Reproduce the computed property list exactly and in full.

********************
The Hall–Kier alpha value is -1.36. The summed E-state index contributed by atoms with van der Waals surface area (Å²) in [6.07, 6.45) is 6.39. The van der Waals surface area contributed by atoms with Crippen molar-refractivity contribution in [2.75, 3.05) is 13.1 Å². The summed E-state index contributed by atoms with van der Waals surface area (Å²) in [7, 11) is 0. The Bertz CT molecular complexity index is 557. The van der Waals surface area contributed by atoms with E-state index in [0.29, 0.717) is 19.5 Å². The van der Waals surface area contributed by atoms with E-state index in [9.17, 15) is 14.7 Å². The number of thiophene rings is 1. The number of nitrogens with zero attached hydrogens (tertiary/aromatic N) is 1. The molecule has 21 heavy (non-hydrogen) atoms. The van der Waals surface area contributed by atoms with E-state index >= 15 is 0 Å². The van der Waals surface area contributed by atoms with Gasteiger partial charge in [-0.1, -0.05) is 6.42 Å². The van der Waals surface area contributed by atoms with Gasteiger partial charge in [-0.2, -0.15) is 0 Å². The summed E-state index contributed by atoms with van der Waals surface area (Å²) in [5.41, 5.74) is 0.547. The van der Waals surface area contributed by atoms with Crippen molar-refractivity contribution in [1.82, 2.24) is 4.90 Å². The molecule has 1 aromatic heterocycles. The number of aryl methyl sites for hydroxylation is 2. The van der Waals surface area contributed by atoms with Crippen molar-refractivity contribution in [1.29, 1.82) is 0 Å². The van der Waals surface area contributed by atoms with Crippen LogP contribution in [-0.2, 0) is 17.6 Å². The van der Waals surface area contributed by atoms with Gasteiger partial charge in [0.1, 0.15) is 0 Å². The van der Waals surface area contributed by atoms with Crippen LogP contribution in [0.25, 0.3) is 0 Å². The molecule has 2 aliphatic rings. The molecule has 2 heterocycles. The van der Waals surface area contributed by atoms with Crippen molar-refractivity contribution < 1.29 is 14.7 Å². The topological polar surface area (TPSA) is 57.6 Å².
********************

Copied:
The Hall–Kier alpha value is -1.36. The summed E-state index contributed by atoms with van der Waals surface area (Å²) in [6.07, 6.45) is 6.39. The van der Waals surface area contributed by atoms with Crippen molar-refractivity contribution in [2.75, 3.05) is 13.1 Å². The summed E-state index contributed by atoms with van der Waals surface area (Å²) in [7, 11) is 0. The Bertz CT molecular complexity index is 557. The van der Waals surface area contributed by atoms with E-state index in [0.29, 0.717) is 19.5 Å². The van der Waals surface area contributed by atoms with E-state index in [9.17, 15) is 14.7 Å². The number of thiophene rings is 1. The number of nitrogens with zero attached hydrogens (tertiary/aromatic N) is 1. The molecule has 21 heavy (non-hydrogen) atoms. The van der Waals surface area contributed by atoms with E-state index >= 15 is 0 Å². The van der Waals surface area contributed by atoms with Gasteiger partial charge in [-0.1, -0.05) is 6.42 Å². The van der Waals surface area contributed by atoms with Gasteiger partial charge in [-0.2, -0.15) is 0 Å². The summed E-state index contributed by atoms with van der Waals surface area (Å²) in [5.41, 5.74) is 0.547. The van der Waals surface area contributed by atoms with Crippen molar-refractivity contribution in [1.82, 2.24) is 4.90 Å². The molecule has 1 aromatic heterocycles. The number of aryl methyl sites for hydroxylation is 2. The van der Waals surface area contributed by atoms with Crippen molar-refractivity contribution in [1.29, 1.82) is 0 Å². The van der Waals surface area contributed by atoms with Crippen LogP contribution in [-0.2, 0) is 17.6 Å². The van der Waals surface area contributed by atoms with Gasteiger partial charge in [0.1, 0.15) is 0 Å². The van der Waals surface area contributed by atoms with Crippen LogP contribution in [0.25, 0.3) is 0 Å². The molecule has 2 aliphatic rings. The molecule has 2 heterocycles. The van der Waals surface area contributed by atoms with Crippen molar-refractivity contribution < 1.29 is 14.7 Å². The topological polar surface area (TPSA) is 57.6 Å².